Cisco's FastHub 400 series has the bases covered

Cisco's FastHub 400 series has the bases covered

By J.B. Miles

Special to GCN

Cisco Systems Inc.'s dominant position in the network hardware market is evident in its full range of 10/100-Mbps Ethernet products, including the high-performance FastHub 400 10/100 stackable hub series.

Designed as a counterpart to Cisco's 2900 10/100 Fast Ethernet Switch Series, the FastHub 400 series offers both 12-port and 24-port units in both managed and unmanaged versions. All versions include integrated stacking connectors and a stacking cable'ordered separately'which allow up to four hubs per stack.

As many as 96 users can be aggregated into a single, manageable, logical repeater of 10-Mbps Ethernet or 100-Mbps Fast Ethernet. Cisco calls this configuration a FastHub Stack 10/100. The FastHub Stack can be managed by including a FastHub 412M or 424M managed hub in the stack. Up to two managed hubs per stack may be included for redundant stack management.

Tips for buyers

' Hub stacks may be used alone or in concert with network switches.

' Buy your stackable units from an established network hardware manufacturer. Some vendors are phasing out hubs, so support could be a problem down the line.

' 10/100 dual-speed Ethernet hubs, switches and network interface cards constitute the best upgrade path from legacy 10-Mbps Ethernet LAN systems.

' Look for modular hub designs if you want to add extra management or communications links.

' All new hubs should come with an internal switch or bridge for communications between 10-Mbps and 100-Mbps devices.

Both the 412M and 424M managed models support a wide range of management protocols, including Simple Network Management Protocol, four groups of the Remote Network Monitoring protocol, and Cisco's own Cisco Discovery Protocol and its command-line interface. A built-in Hypertext Transfer Protocol server also allows users to manage the hub stack with a standard browser from anywhere on the Internet.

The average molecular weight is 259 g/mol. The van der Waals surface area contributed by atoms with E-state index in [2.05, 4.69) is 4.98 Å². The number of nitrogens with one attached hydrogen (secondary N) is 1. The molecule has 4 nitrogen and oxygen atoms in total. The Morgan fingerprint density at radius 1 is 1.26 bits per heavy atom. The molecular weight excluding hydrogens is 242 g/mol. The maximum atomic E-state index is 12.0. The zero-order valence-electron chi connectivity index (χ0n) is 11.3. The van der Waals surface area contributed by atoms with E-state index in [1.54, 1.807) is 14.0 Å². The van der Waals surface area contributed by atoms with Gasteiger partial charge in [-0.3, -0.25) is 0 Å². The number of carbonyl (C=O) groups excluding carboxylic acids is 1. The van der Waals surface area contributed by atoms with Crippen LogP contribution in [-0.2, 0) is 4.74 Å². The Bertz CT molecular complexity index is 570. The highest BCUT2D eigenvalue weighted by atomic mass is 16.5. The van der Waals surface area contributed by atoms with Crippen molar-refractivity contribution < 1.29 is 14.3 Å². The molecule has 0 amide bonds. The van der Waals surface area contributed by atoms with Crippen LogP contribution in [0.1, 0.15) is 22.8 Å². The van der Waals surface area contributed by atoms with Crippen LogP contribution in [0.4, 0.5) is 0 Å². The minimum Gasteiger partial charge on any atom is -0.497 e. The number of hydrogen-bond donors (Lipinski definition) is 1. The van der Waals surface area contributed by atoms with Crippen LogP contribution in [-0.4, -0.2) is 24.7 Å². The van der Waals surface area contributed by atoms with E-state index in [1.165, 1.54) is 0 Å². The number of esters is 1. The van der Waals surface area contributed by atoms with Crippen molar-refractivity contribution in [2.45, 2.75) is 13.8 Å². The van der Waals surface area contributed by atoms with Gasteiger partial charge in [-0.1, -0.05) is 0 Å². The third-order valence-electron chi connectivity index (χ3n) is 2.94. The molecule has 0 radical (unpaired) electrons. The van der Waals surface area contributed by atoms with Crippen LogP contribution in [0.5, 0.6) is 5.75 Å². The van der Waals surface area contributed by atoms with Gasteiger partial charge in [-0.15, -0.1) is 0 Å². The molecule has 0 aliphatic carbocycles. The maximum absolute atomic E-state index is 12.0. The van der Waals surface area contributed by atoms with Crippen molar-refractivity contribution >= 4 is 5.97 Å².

Switched uplink

All FastHub 400 models, including the 412 and 424 unmanaged versions, come with an internal switch for connecting the 10Base-T Ethernet and 100Base-TX Fast Ethernet segments in the hubs. They also come with a single-port autosensing 10/100-Mbps switch uplink module for creating switched uplinks to the network backbone.

Managers have the option of adding one single-port 100Base-TX module for uplink connectivity of up to 100 meters, or one 100Base-FX switch module for creating long-distance fiber uplinks of up to two kilometers.

The units are well-designed and highly scalable, especially when combined with Cisco's popular 2900 10/100 network switches.

While other companies, including IBM Corp., are pulling out of the 10/100 hub market, Cisco is holding its ground. If you buy a Cisco FastHub 400 10/100, you most likely will be able to count on Cisco support for years to come.

The only downside I could find to the FastHub 400 10/100 Series was the relatively high prices of the various models, which range from $895 for the 412 unmanaged hub to $1,995 for the 424M managed unit. That's a lot to pay for a hub, but performance and reliability could justify the price.


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